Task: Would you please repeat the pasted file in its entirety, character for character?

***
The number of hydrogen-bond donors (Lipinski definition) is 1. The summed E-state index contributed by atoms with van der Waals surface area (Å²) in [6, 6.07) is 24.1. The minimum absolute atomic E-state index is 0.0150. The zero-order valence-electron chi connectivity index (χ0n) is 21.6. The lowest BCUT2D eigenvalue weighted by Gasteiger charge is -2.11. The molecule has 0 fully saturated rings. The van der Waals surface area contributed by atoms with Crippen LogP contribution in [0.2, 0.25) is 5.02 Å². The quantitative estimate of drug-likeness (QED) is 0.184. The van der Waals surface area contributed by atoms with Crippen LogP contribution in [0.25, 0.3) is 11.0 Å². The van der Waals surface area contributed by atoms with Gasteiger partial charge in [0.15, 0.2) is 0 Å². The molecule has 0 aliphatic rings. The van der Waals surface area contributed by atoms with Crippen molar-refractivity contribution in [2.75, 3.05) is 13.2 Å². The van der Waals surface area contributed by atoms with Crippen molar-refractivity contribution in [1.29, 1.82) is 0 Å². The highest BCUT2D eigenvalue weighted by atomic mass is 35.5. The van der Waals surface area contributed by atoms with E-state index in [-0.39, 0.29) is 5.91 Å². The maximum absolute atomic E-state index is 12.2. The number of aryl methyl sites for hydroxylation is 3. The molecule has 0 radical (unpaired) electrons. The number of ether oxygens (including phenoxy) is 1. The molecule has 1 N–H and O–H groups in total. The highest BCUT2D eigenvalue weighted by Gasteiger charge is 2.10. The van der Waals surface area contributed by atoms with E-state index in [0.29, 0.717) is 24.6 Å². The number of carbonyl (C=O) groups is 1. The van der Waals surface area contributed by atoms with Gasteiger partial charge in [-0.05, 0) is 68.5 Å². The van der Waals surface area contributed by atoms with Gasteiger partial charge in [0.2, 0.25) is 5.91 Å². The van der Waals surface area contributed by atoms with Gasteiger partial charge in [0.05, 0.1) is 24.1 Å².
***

The number of hydrogen-bond donors (Lipinski definition) is 1. The summed E-state index contributed by atoms with van der Waals surface area (Å²) in [6, 6.07) is 24.1. The minimum absolute atomic E-state index is 0.0150. The zero-order valence-electron chi connectivity index (χ0n) is 21.6. The lowest BCUT2D eigenvalue weighted by Gasteiger charge is -2.11. The molecule has 0 fully saturated rings. The van der Waals surface area contributed by atoms with Crippen LogP contribution in [0.2, 0.25) is 5.02 Å². The quantitative estimate of drug-likeness (QED) is 0.184. The van der Waals surface area contributed by atoms with Crippen LogP contribution in [0.25, 0.3) is 11.0 Å². The van der Waals surface area contributed by atoms with Gasteiger partial charge in [0.15, 0.2) is 0 Å². The molecule has 0 aliphatic rings. The van der Waals surface area contributed by atoms with Crippen molar-refractivity contribution in [2.75, 3.05) is 13.2 Å². The van der Waals surface area contributed by atoms with Crippen molar-refractivity contribution in [1.29, 1.82) is 0 Å². The highest BCUT2D eigenvalue weighted by atomic mass is 35.5. The van der Waals surface area contributed by atoms with E-state index in [-0.39, 0.29) is 5.91 Å². The maximum absolute atomic E-state index is 12.2. The number of aryl methyl sites for hydroxylation is 3. The molecule has 0 radical (unpaired) electrons. The number of ether oxygens (including phenoxy) is 1. The molecule has 1 N–H and O–H groups in total. The highest BCUT2D eigenvalue weighted by Gasteiger charge is 2.10. The van der Waals surface area contributed by atoms with E-state index in [0.29, 0.717) is 24.6 Å². The number of carbonyl (C=O) groups is 1. The van der Waals surface area contributed by atoms with Gasteiger partial charge in [-0.05, 0) is 68.5 Å². The van der Waals surface area contributed by atoms with Gasteiger partial charge in [0.2, 0.25) is 5.91 Å². The van der Waals surface area contributed by atoms with Gasteiger partial charge in [0.05, 0.1) is 24.1 Å².